Video 8

Lumen-apposing metal stents (LAMS) becomes accidentally dislodged during endoscopic necrosectomy. EUS, endoscopic ultrasound; WON, walled-off necrosis.

We observed more stent-related adverse events, particularly bleeding in the LAMS cohort compared with some previously published retrospective studies. Likewise, a recent retrospective study reported a 19% LAMS-associated bleeding in a cohort of 19 patients.22 We hypothesised that plastic stents likely gravitate towards the gut lumen as the WON resolves, whereas LAMS remains in place with the resultant friction between the stent and vasculature in the wall of the necrotic cavity precipitating bleeding.23 In a similar fashion, in patients undergoing transduodenal drainage, as the WON resolves, the LAMS can abut and compress the distal common bile duct causing obstructive jaundice. Additionally, by virtue of their lumen-apposing property, the stent may become deeply embedded in the gut wall resulting in tissue overgrowth. Historically, patients with PFCs were treated with plastic stents and have undergone follow-up imaging at 6 weeks to assess treatment response.19 In the present study, stent-related adverse events were observed ≥3 weeks after LAMS placement or manifested at 6-week follow-up. We hypothesise that the wide diameter of the LAMS facilitates more rapid drainage of necrotic contents leading to faster WON resolution. However, once the WON resolves, the LAMS by virtue of its immobility, impinges on adjacent structures leading to bleeding, occlusion or becomes deeply embedded in the gut wall. Therefore, unlike in patients treated with plastic stents, we recommend a CT scan in 3 weeks followed by LAMS removal if the WON has resolved to minimise adverse events. We recommend validation of these observations by other investigators.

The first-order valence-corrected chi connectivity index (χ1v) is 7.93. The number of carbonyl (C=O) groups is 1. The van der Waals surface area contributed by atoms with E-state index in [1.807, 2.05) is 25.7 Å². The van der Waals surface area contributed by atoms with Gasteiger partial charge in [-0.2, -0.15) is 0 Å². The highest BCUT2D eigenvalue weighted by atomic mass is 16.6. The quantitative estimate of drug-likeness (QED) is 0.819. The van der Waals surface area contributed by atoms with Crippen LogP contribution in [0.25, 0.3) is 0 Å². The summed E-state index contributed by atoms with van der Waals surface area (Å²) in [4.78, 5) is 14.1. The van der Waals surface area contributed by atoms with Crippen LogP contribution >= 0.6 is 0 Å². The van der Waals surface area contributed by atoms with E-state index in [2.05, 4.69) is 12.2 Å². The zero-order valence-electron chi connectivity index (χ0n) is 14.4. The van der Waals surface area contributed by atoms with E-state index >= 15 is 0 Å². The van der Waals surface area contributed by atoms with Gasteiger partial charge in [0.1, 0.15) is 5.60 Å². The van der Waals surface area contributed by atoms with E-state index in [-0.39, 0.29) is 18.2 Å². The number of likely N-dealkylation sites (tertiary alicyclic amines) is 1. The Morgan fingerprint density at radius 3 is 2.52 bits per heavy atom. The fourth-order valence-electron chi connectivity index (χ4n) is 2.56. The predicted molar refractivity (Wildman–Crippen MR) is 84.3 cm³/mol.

DPDS is an important but often overlooked complication, encountered in approximately 50% of patients with WON. In a recent study, we showed that the rate of PFC recurrence was significantly lower in patients with permanent indwelling transmural stents compared with patients in whom the stents were removed (1.7% vs 17.4%, p<0.001).24 Therefore, in clinical practice, we treat all patients with WON and suspected DPDS with plastic stents and leave them in situ indefinitely. In the present study, 13 of 31 patients in the LAMS cohort had DPDS; however, we were unable to exchange the LAMS for plastic stents in 6 of these 13 patients because the WON cavity had completely collapsed. One of these six patients presented with a 3 cm PFC, 8 months postintervention.

Four unmet needs should be addressed when evaluating a new technology for the treatment of WON: 1) achieve faster resolution of WON with symptom relief, 2) decrease adverse events, 3) lower costs and 4) reduce the complexity of the procedure. In the present study, while LAMS was technically easier to place, the other needs were unmet. Although the wider opening of LAMS was expected to facilitate better drainage of necrotic contents, it did not translate into decreased number of procedures to achieve treatment success, higher resolution of pre-existing SIRS or shorter LOS. The outcomes of WON are dependent on several variables and transmural drainage is just one aspect of a multidisciplinary treatment strategy. The present study shows that while LAMS has some unique advantages, it does not ‘fix’ the underlying clinical problem. Also, the unique stent design does not appear to substantially improve the safety profile of the procedure; in fact, if the stents are left in situ for a prolonged period, there appears to be an increased risk of adverse events. We believe that our observations are very important given the increasing frequency with which LAMS are being used for other off-label indications such as enteral anastomosis, gallbladder drainage and lumen restoration procedures.25–27 Although the potential to lower costs would be a powerful rationale to apply to a new technology in WON drainage, the procedure-related costs were significantly higher with LAMS placement. The mean total costs were also higher by US\$3000 in the LAMS cohort, although this difference was not statistically significant.